In my present position at BraveNewTalent, a company that offers an online knowledge-sharing platform for the enterprise, I have used his example to engage stakeholders in our communities that deal with individuals in transition (e.g., from the military to civilian life, from employed to unemployed back to employed). And I've also used the example of Leslie Jones, this year's breakout star at Saturday Night Live and as of last week, a future Ghostbuster.

Jones's story parallels Carroll's in many ways. While he had "For Sale" signs on his lawn, she bombed in her first appearance at LA Comedy's store and was booed opening up for Jamie Foxx. She too took time away, held various jobs and waited until she had some life experiences to get back on the stage. As she noted in a Reddit discussion in December, she also found her own authentic voice. She wrote, "I pretty much know who I am as a person, so that's why my voice is so real. Because I'm honest. It took me a long time to accept myself, people, and once I did, it was on and crackin."

She definitely began "crackin." She had a 20+-year career as a standup comedian with her own Showtime special prior to being hired by SNL as a writer in January 2014. This past fall at the age of 47, the show added her as the oldest Featured Player in their history. Since then, she's been described in such glowing terms as "breakout" star in the magazines and on the websites of EW, People, US, Deadline et al. Last week, she was announced as one of the four female Ghostbusters, the casting equivalent for a woman comedian of making the Super Bowl.

But in her short time at SNL, she's had her own major controversies, her own intercepted passes at the 1-yard line. In her first appearance on Weekend Update, she included some slave jokes on the challenges of dating as a tall black woman. For single women of a certain age of all ethnicities, the anguish in her humor came through clearly. To me, she was looking from a different vantage point at the same issue-a strong, vibrant woman's journey in the dating world-as Helen Fielding's Bridget Jones, the Sex & the City women, even Jane Austen's Lizzie Bennet. Then this past fall, she lost her place in a skit with Chris Rock, which resulted in some awkward pauses and pacing.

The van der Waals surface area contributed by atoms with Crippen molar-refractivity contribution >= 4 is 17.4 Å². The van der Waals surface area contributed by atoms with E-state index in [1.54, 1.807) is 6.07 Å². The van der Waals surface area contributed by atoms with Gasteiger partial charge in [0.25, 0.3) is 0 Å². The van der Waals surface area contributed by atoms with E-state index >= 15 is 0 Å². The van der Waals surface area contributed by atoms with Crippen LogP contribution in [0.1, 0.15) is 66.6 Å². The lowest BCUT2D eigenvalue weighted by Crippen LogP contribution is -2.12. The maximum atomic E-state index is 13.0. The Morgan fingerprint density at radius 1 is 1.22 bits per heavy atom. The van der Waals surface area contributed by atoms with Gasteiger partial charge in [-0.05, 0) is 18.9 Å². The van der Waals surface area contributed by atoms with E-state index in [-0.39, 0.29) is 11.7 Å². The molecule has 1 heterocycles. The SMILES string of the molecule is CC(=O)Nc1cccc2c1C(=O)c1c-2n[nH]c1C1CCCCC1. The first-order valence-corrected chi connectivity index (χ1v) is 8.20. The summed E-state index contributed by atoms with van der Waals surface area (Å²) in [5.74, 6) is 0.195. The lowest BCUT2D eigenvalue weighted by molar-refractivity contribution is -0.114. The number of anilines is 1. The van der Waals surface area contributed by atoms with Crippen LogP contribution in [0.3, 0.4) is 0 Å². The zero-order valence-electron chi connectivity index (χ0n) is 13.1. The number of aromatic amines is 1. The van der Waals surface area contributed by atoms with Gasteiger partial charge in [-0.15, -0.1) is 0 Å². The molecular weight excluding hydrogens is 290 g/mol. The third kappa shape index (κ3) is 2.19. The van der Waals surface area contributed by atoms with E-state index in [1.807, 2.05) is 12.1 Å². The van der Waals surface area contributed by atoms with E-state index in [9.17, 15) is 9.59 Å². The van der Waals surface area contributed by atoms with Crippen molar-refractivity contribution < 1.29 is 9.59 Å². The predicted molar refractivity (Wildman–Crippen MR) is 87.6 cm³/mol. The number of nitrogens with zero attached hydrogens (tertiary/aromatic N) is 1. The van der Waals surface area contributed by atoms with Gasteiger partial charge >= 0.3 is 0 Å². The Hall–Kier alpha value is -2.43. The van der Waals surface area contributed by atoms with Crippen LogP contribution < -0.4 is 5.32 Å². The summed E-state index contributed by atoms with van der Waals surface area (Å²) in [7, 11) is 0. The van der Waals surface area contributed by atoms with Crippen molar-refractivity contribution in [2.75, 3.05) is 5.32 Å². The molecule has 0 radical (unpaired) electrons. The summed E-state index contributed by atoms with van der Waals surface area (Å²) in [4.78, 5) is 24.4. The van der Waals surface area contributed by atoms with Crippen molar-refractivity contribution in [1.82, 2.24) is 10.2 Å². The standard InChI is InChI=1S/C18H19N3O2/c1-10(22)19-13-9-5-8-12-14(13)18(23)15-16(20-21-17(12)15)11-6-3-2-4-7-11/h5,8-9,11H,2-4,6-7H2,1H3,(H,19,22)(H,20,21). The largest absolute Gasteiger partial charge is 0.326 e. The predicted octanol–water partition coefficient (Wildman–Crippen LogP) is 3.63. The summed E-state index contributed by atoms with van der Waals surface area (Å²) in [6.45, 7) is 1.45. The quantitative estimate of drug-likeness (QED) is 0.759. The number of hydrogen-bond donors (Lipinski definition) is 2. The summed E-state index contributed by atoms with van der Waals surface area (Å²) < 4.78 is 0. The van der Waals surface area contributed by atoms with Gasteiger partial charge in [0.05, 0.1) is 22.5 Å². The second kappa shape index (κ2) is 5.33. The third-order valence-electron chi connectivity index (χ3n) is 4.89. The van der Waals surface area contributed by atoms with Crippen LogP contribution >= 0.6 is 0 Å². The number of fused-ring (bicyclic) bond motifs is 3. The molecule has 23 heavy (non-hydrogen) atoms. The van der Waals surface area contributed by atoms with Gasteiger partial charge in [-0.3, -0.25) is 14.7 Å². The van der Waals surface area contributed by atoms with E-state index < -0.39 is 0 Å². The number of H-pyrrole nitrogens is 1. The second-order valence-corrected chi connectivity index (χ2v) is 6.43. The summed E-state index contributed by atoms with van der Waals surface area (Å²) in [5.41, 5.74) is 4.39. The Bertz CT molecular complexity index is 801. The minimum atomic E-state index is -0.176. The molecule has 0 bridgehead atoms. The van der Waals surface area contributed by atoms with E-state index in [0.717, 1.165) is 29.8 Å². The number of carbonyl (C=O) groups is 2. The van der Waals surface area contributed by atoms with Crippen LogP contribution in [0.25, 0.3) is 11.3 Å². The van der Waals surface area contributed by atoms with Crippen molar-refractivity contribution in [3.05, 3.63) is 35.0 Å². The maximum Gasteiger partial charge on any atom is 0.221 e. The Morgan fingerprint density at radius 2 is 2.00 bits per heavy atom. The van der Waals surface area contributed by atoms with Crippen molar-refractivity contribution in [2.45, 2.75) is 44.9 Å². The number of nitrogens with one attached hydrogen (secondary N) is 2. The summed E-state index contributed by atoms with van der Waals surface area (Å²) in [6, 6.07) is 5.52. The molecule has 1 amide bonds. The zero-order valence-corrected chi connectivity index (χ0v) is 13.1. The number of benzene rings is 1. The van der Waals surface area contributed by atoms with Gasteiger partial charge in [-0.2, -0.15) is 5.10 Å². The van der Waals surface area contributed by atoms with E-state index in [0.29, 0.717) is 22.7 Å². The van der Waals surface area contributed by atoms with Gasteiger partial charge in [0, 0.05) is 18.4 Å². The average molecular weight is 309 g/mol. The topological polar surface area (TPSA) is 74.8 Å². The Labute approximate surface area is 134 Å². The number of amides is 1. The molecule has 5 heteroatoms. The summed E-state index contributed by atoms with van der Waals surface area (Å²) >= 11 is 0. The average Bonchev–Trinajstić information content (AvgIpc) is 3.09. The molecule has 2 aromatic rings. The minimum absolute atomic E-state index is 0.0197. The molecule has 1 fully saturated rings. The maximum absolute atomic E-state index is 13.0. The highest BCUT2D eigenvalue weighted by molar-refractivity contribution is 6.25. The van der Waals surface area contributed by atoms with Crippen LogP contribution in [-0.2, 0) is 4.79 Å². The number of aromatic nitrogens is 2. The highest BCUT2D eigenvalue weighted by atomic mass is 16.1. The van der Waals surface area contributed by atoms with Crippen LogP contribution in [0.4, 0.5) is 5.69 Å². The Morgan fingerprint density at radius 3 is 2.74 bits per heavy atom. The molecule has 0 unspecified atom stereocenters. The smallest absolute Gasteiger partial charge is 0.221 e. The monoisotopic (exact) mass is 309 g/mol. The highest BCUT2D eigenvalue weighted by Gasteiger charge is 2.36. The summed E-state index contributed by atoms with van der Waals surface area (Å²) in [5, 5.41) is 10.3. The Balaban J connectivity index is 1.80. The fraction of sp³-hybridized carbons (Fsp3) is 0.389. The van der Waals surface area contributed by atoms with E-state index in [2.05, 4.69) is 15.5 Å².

The backlash to both incidents on social media was brutal. Like Carroll, Jones dealt with her actions swiftly and honestly. In a series of Tweets last spring, she spoke about the pain behind her Weekend Update bit. And in her Reddit and other interviews these past months, she has taken ownership of her flub in the Rock skit by simply stating that she became confused in her first live non-Update appearance.

Leslie Jones might have appreciated the comments of ESPN's Colin Cowherd in defense of Pete Carroll the day after the Super Bowl. He spoke movingly about the inability for anyone to be perfect at all times yet the ease and ability of so many others to expect it. He gave Carroll a pass.

I'm with Cowherd. In my universe, we learn the most from individuals like Carroll and Jones, who achieve and stumble in larger-than-life ways. And their lessons are powerful. Don't give up. Take time away to reflect. Find your own authentic voice. Build your philosophy and blueprint around it. Take a step back, if you must. If you make mistakes, own your decisions. And again-don't give up.

Thus, I hope that Jones's Ghostbusters is a mega-blockbuster and that Pete Carroll's next Super Bowl appearance is nothing short of brilliant... as long as it happens after the retirement of Tom Brady.